Course Number:
ENG 213
Transcript Title:
Latin American Literature
Aug 10, 2022
Jul 11, 2023
Total Credits:
Lecture Hours:
Lecture / Lab Hours:
Lab Hours:
Satisfies Cultural Literacy requirement:
Satisfies General Education requirement:
Grading Options
A-F, P/NP, Audit
Default Grading Options
Repeats available for credit:


WR 121 or WR 121Z

Course Description

Explores fiction, creative non-fiction, poetry, drama, myth, and other texts from Latin America. Includes works from many cultures and ethnicities from Latin America, including indigenous peoples. All readings are in English. Prerequisite/concurrent: WR 121 or WR 121Z. Audit available.

Course Outcomes

Upon successful completion of this course, students will be able to:

  1. Define the literary forms and elements in a variety of texts that are specific to the Latin American Literature genre.
  2. Analyze how literary themes and metaphors express particular world views.
  3. Define how the concept of borders reflects the search for identity as well as the theme of alienation present in the texts.
  4. Write clear, focused, coherent essays about literature for an academic audience, using standard English conventions of grammar and style.

Alignment with Institutional Learning Outcomes

1. Communicate effectively using appropriate reading, writing, listening, and speaking skills. (Communication)
2. Creatively solve problems by using relevant methods of research, personal reflection, reasoning, and evaluation of information. (Critical thinking and Problem-Solving)
Not Addressed
3. Extract, interpret, evaluate, communicate, and apply quantitative information and methods to solve problems, evaluate claims, and support decisions in their academic, professional and private lives. (Quantitative Literacy)
4. Use an understanding of cultural differences to constructively address issues that arise in the workplace and community. (Cultural Awareness)
5. Recognize the consequences of human activity upon our social and natural world. (Community and Environmental Responsibility)

To establish an intentional learning environment, Institutional Learning Outcomes (ILOs) require a clear definition of instructional strategies, evidence of recurrent instruction, and employment of several assessment modes.

Major Designation

  1. The outcome is addressed recurrently in the curriculum, regularly enough to establish a thorough understanding.
  2. Students can demonstrate and are assessed on a thorough understanding of the outcome.
    • The course includes at least one assignment that can be assessed by applying the appropriate CLO rubric.

Minor Designation

  1. The outcome is addressed adequately in the curriculum, establishing fundamental understanding.
  2. Students can demonstrate and are assessed on a fundamental understanding of the outcome.
    • The course includes at least one assignment that can be assessed by applying the appropriate CLO rubric.

Suggested Outcome Assessment Strategies

The final grade for the course will be based on the extent of the student's understanding of the course readings, lectures, presentations, and discussions. Assessment strategies may include exams, short analytic essays, journals, oral presentations, creative expression linked to the themes explored in the course, and formal papers.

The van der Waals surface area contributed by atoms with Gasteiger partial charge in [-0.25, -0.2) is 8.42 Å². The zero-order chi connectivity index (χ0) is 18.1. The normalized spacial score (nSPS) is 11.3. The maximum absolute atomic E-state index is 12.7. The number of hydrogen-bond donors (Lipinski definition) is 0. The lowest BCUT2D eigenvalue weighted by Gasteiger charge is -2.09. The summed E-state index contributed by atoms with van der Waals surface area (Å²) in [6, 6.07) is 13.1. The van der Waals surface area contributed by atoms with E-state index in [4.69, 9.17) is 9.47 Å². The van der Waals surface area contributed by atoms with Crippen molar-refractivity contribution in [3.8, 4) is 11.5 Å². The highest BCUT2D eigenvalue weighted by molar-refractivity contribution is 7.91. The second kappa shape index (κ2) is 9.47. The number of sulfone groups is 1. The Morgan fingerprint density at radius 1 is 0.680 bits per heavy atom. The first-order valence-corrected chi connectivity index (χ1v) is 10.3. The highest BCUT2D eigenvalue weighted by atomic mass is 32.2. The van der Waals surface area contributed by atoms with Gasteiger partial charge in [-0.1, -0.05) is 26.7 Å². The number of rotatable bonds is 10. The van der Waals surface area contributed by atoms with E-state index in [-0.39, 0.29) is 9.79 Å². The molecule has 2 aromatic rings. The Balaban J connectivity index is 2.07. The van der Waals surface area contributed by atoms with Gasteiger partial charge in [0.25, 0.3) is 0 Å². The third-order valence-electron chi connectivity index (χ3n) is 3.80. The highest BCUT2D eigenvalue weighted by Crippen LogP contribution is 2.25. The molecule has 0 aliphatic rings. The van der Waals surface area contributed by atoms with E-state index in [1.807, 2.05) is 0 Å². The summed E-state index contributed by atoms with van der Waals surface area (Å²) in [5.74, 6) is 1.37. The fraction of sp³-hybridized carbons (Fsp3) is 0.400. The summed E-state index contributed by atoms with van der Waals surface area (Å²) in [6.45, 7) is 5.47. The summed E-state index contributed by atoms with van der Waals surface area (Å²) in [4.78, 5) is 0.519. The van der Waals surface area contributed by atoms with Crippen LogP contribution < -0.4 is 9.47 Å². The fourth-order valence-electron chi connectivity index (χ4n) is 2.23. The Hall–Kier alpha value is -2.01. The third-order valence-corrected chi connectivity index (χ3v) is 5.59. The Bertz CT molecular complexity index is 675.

Course Activities and Design

The determination of teaching strategies used in the delivery of outcomes is generally left to the discretion of the instructor. Here are some strategies that you might consider when designing your course: lecture, small group/forum discussion, flipped classroom, dyads, oral presentation, role play, simulation scenarios, group projects, service learning projects, hands-on lab, peer review/workshops, cooperative learning (jigsaw, fishbowl), inquiry based instruction, differentiated instruction (learning centers), graphic organizers, etc.

Course Content


  • Setting
  • Plot
  • Character
  • Point of view
  • Narrative styles
  • Symbolism
  • Imagery
  • Genres of fiction
  • Regional or national literatures
  • Social class
  • Exploitation
  • Gender
  • Race
  • Ethnicity
  • Central vs. marginal social position
  • History of conquest
  • Impact of Catholicism and other religious ideologies
  • Revolution
  • Political and social history
  • Indigenous cultures
  • Role of the storyteller


  • Analysis
  • Synthesis
  • Understanding various texts through social, political, artistic, and other contexts.
  • Writing about literature.
  • Close readings.
  • Speaking and listening reflectively.

Suggested Texts and Materials


A number of anthologies exist; however, some present bias through omission or commentary, so if an anthology is used, supplemental texts and critical examination of views should be considered.

One good current anthology is The Vintage Book of Latin American Stories, edited by Carlos Fuentes and Julio Ortega. Fortunately, individual works of fiction or poetry in translation (or written in English by writers who are bi- or multi-lingual) are numerous, so instructors should have no difficulty designing a general introductory course or a more focused course around a particular theme or issue.

Historical pieces such as The Popol Vuh, the writings of Sor Juana Ines de la Cruz, and Pablo Neruda as well as contemporary works by Julia Alvarez, Octavio Paz, Carlos Fuentes, Gabriel Garcia Marquez, Mario Vargas Llosa, Claribel Alegria, Rosario Ferre, Julio Cortazar, and Rigoberta Menchu are readily available.

To enrich the students understanding of Latin American literature and culture, films can provide a valuable resource as well. Contact one of the instructors for a full bibliography of texts and films.